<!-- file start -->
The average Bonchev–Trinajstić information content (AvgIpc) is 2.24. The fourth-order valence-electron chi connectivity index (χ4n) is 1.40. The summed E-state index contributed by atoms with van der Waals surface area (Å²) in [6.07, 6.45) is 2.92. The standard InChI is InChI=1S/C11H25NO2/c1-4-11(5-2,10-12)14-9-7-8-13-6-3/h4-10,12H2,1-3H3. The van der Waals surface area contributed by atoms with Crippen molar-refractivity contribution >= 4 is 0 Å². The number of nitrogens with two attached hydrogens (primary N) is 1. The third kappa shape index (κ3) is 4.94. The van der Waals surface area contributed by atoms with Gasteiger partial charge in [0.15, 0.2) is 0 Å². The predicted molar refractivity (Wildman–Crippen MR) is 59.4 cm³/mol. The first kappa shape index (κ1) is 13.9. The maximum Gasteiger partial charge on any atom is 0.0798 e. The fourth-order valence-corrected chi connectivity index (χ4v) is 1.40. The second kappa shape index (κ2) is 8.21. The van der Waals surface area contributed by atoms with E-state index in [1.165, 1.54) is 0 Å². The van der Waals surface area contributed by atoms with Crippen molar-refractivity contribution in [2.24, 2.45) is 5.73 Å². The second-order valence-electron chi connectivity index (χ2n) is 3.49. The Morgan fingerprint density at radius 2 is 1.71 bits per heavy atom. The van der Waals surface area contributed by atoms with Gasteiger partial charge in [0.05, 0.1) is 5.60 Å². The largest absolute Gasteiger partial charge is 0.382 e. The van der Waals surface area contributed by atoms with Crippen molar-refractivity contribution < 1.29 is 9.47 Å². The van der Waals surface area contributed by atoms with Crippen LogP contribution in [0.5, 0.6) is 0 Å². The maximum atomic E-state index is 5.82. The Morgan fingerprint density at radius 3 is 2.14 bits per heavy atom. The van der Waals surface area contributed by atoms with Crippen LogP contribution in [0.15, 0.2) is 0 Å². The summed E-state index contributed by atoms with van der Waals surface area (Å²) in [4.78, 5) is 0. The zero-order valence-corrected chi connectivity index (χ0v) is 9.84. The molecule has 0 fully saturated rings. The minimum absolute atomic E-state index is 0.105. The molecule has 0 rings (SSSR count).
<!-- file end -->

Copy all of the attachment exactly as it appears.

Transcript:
The average Bonchev–Trinajstić information content (AvgIpc) is 2.24. The fourth-order valence-electron chi connectivity index (χ4n) is 1.40. The summed E-state index contributed by atoms with van der Waals surface area (Å²) in [6.07, 6.45) is 2.92. The standard InChI is InChI=1S/C11H25NO2/c1-4-11(5-2,10-12)14-9-7-8-13-6-3/h4-10,12H2,1-3H3. The van der Waals surface area contributed by atoms with Crippen molar-refractivity contribution >= 4 is 0 Å². The number of nitrogens with two attached hydrogens (primary N) is 1. The third kappa shape index (κ3) is 4.94. The van der Waals surface area contributed by atoms with Gasteiger partial charge in [0.15, 0.2) is 0 Å². The predicted molar refractivity (Wildman–Crippen MR) is 59.4 cm³/mol. The first kappa shape index (κ1) is 13.9. The maximum Gasteiger partial charge on any atom is 0.0798 e. The fourth-order valence-corrected chi connectivity index (χ4v) is 1.40. The second kappa shape index (κ2) is 8.21. The van der Waals surface area contributed by atoms with E-state index in [1.165, 1.54) is 0 Å². The van der Waals surface area contributed by atoms with Crippen molar-refractivity contribution in [2.24, 2.45) is 5.73 Å². The second-order valence-electron chi connectivity index (χ2n) is 3.49. The Morgan fingerprint density at radius 2 is 1.71 bits per heavy atom. The van der Waals surface area contributed by atoms with Gasteiger partial charge in [0.05, 0.1) is 5.60 Å². The largest absolute Gasteiger partial charge is 0.382 e. The van der Waals surface area contributed by atoms with Crippen molar-refractivity contribution < 1.29 is 9.47 Å². The van der Waals surface area contributed by atoms with Crippen LogP contribution in [0.5, 0.6) is 0 Å². The maximum atomic E-state index is 5.82. The Morgan fingerprint density at radius 3 is 2.14 bits per heavy atom. The van der Waals surface area contributed by atoms with Crippen LogP contribution in [0.15, 0.2) is 0 Å². The summed E-state index contributed by atoms with van der Waals surface area (Å²) in [4.78, 5) is 0. The zero-order valence-corrected chi connectivity index (χ0v) is 9.84. The molecule has 0 fully saturated rings. The minimum absolute atomic E-state index is 0.105. The molecule has 0 rings (SSSR count).